Electricity Safety for Philadelphians Working Around the Home This Summer

Tuesday June 28, 2011
Posted at 08:16

Philadelphia residents need to be careful when working outdoorsAs the days continue to warm this summer, Pennsylvanians are starting yard work and home improvement projects that were shelved during the cold winter months.

However, for folks doing things like working in their yards, digging underground, trimming trees or building fences, power lines can be a big problem. After all, contact with a power line can be fatal. If you’re doing some work around the house this spring and summer, we’ve got some tips to help keep you safe.

Make Sure You Call PECO Before You Dig

If you live in the Greater Philadelphia Region or certain other areas in Pennsylvania, PECO Energy Co. distributes electricity to your home, regardless of whether you buy your electricity from them or from an alternative electric supplier. That means, as your residential electric utility, PECO maintains all the power lines, poles, transformers and other equipment that delivers your electricity.

If you’re going to be doing things like working underground, planting a tree or laying a foundation, you should call PECO before you dig so that they can come out and mark all power lines, gas lines and telephone lines for your safety. Call Pennsylvania One Call at 811 at least three days in advance of the work you’re planning to do.

Tips for Working Safely Outdoors Near Exposed Power Lines

Digging around buried power lines isn’t the only danger you need to be wary of. Here are some tips for safely working around exposed lines, such as aerial power lines:

- Even if you’re a do-it-yourselfer, you should consider contracting a licensed professional if outdoor yard work, landscaping or other home improvements require working near power lines.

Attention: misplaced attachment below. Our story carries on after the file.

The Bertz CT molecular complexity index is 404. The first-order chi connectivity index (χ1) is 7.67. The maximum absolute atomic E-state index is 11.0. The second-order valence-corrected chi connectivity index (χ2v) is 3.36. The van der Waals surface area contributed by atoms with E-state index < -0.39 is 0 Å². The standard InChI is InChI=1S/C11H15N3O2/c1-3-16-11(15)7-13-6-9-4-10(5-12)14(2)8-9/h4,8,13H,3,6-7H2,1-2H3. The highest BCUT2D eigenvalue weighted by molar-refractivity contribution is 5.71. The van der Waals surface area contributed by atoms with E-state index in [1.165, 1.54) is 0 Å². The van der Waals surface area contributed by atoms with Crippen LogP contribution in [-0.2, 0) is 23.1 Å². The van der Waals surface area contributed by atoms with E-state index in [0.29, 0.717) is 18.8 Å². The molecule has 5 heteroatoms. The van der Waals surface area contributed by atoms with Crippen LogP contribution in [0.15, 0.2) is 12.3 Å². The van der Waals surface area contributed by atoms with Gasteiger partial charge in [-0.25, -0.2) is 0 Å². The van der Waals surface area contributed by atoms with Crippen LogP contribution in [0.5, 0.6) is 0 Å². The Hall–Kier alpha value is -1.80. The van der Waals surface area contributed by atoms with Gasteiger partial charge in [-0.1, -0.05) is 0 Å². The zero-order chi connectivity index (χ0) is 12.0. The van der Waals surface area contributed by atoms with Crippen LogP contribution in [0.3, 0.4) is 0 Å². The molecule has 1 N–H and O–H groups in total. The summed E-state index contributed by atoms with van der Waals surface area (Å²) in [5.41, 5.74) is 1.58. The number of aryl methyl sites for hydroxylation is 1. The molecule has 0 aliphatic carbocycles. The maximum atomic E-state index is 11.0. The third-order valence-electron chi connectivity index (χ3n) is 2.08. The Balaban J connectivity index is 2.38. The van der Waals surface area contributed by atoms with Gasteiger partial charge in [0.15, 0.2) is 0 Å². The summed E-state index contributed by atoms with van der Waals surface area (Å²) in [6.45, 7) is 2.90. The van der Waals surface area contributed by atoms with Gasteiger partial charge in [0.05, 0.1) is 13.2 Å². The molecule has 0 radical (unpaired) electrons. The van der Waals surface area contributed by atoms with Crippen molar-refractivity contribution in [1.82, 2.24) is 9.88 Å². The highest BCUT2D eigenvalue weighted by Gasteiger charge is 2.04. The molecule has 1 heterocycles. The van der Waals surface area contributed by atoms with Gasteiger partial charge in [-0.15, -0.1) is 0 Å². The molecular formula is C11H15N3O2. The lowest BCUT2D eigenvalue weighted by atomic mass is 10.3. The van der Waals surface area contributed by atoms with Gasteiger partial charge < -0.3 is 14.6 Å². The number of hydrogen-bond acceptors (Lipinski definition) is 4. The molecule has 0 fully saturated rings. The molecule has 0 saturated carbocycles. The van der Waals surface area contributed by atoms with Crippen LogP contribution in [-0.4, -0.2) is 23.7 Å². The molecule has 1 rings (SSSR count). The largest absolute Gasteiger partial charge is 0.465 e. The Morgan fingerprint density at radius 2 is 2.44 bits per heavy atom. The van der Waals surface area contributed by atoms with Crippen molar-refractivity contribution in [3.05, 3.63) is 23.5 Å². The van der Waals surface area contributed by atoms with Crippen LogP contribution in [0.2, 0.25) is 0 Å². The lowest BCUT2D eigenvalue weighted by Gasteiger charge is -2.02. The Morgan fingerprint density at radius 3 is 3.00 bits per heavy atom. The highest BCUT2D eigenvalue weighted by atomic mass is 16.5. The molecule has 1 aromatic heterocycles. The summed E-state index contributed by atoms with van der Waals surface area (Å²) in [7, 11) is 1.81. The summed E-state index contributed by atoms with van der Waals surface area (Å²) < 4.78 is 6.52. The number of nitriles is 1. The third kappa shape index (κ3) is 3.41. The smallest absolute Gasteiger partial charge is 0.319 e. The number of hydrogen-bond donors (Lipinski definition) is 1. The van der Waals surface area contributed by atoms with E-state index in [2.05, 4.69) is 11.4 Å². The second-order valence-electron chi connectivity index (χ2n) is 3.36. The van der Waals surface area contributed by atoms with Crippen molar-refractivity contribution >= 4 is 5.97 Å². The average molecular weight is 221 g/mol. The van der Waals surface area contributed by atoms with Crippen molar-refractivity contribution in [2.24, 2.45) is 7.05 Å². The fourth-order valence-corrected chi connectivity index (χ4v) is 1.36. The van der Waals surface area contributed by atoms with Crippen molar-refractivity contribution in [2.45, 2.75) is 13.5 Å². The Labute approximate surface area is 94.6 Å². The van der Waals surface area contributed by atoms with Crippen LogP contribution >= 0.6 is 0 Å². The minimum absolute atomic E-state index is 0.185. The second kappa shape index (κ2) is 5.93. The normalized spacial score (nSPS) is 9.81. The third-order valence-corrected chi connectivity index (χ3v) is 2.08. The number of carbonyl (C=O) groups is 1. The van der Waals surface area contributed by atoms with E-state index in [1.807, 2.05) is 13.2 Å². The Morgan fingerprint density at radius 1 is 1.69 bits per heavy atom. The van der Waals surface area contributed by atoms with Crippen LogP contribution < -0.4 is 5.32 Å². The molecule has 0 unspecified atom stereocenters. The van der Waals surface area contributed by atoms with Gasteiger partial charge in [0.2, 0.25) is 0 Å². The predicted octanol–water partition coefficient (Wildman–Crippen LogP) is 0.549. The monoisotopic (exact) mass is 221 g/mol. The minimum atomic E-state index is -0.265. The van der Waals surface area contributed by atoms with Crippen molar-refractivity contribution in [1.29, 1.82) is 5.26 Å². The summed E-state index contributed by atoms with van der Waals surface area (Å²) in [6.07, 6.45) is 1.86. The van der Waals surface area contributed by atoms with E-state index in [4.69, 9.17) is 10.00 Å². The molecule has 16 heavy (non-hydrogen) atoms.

- Aerial power lines, as well as those attached to utility poles and those entering your home or other buildings or structures, are just as dangerous as underground lines. To be safe, keep a distance of 10 feet or more from all power lines — that includes you, your equipment and anything you carry.
- Pay special attention to power lines running through tree limbs and branches if you’re climbing or trimming trees. Consider using a qualified contractor to trim trees located close to aerial power lines.
- If you, contractors or other professionals need to work within 10 feet of a power line, you should call PECO New Business Services in advance at 800.454.4100 so that the electric utility can protect the work area.

Tips for Working Safely Outdoors With Electric Tools

Although avoiding power lines is important, power lines aren’t the only things you need to be mindful of when working outdoors this summer. You should also be mindful of safely using electric tools:

- Be sure to inspect your electric tools — from small tools like jig saws to big ones like drill presses and bench grinders — on a regular basis, including before the first time you use them after the long winter break. Frayed power cords, broken plugs or cracked housings are signs of serious potential trouble and should be repaired or replaced before using the tools. Never use a damaged power tool.
- Never use electrical tools anywhere around water or in the rain and be especially careful not to use electric lawn mowers on wet grass.
- Always use three-pronged outlets and plugs and always remove a power cord from a socket by grasping the plug, not the cord.
- Always use personal protective equipment, such as face shields, gloves, boots and glasses when working with electric tools. The manuals that came with your equipment will have the details on the protective equipment you should use.
Always use the appropriate type of extension cord. When working outdoors, use an extension cord marked for outdoor use. Using an indoor extension cord outside could result in a fire hazard and an electric shock.

Sources

Important Spring Safety Tips from PECO,” PECO Energy Co. press release, May 19, 2011.

PECO Energy Co. website, “Home Energy Safety Tips.”

0 Comments:

Join the Conversation: